Viktor Teru of the Roma Education Fund in Slovakia said: “Roma refugees tell us that on the Ukrainian side there is ‘brutal’ discrimination.”

But once they finally make it over the border, their problems often do not end there.

Bela Racz, of the 1Hungary organisation, which is helping Roma refugees in Hungary, said he had witnessed discrimination during three days his organisation spent in the eastern Hungarian border town of Zahony at the beginning of March.

“Roma arrived in separate coaches – the Ukrainian border guards organized it this way – and when they did arrive, Roma mothers were checked by Hungarian police many times, but non-Roma mothers were not.

“Local mayors and Hungarians are not providing direct help, such as accommodation, and information, [for Roma] in their towns – that only comes if we ask for it and organise it. Roma did not get proper help, information, or support,” he told IPS.

There have been numerous media reports of similar discrimination at border crossings in other countries, including incidents of Roma being refused transport by volunteers, and being refused accommodation.

Jaroslav Miko, founder of the Cesi Pomahaji (Czechs Help) NGO, who has transported more than 100 Roma refugees from the Slovak-Ukrainian border to the Czech Republic, told IPS he had seen “discrimination of Roma among the volunteers who were picking people up at the border”. He said volunteers were picking up some refugees in vehicles and taking them to other places, but that Roma families were being turned away if they asked for help.

In another incident, the head of a firefighting station in Humenne, in eastern Slovakia, where many Roma refugees have been sent to a holding camp, told a reporter that the refugees had “abused the situation”. “They are not people who are directly threatened by the war. They are people from near the border, they have abused the opportunity for us to cook them hot food here and to receive humanitarian aid,” the firefighter allegedly said, adding that Ukrainian Roma should not be allowed across the border.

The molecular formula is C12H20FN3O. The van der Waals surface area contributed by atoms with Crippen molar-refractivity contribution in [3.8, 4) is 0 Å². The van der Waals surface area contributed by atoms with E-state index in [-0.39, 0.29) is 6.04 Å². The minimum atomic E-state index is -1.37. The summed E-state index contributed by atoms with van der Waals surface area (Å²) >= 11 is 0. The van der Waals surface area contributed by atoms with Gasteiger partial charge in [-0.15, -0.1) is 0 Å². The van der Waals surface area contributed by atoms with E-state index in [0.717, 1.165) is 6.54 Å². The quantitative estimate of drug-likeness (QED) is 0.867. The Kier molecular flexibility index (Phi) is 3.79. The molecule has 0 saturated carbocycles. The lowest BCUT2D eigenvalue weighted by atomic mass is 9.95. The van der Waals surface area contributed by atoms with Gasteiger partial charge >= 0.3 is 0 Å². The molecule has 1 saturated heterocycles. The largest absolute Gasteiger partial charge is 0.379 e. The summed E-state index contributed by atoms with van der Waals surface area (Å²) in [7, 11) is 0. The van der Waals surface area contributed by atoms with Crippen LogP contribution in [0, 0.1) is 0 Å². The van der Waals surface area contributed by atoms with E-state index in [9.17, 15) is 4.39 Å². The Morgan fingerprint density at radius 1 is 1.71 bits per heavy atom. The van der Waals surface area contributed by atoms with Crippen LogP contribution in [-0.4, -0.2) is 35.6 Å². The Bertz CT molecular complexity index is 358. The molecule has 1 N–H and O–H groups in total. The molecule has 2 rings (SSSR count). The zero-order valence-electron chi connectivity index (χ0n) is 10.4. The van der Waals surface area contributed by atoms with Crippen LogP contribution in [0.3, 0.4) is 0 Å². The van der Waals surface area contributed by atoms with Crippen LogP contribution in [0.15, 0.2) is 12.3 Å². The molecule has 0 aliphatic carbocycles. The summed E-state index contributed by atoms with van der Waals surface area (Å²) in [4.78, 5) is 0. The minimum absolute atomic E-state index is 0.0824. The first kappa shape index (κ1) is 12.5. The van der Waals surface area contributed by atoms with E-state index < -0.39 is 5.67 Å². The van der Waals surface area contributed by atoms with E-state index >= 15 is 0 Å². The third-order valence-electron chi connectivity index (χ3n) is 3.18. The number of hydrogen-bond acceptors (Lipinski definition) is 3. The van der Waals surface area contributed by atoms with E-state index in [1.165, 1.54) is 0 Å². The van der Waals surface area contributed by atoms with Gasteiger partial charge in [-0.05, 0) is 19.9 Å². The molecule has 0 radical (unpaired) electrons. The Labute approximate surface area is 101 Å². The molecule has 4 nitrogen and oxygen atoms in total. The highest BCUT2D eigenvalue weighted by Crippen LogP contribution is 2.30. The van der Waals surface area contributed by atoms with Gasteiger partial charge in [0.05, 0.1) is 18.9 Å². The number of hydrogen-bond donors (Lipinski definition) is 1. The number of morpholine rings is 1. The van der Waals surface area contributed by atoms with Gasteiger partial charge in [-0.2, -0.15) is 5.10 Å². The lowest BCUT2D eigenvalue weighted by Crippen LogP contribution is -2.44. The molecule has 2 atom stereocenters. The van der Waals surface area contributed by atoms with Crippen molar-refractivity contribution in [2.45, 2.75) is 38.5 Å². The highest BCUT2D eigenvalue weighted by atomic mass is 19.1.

Slovakia’s Interior Minister Roman Mikulec and national fire brigade officials have refused to comment on the claims.

But despite these incidents of discrimination, Roma refugees are getting local help – from other Roma.

“Many Hungarian Roma living in nearby villages are providing accommodation for Roma. Due to the presence of groups like ours, and state representatives, the situation with discrimination is getting better,” said Racz.

“There is a good network of Roma activist groups coordinating work to help refugees and also there are Roma mayors in many towns near the borders in Romania and Slovakia who are prepared to take Roma refugees and arrange shelter for them,” added Jovanovic.

However, all those who spoke to IPS said the discrimination against Roma refugees was a reminder of the systemic prejudice the minority faces.

Meanwhile, Jovanovic said he hoped that the problems Roma refugees were facing now would not be forgotten, as they had been in the past.

IPS UN Bureau Report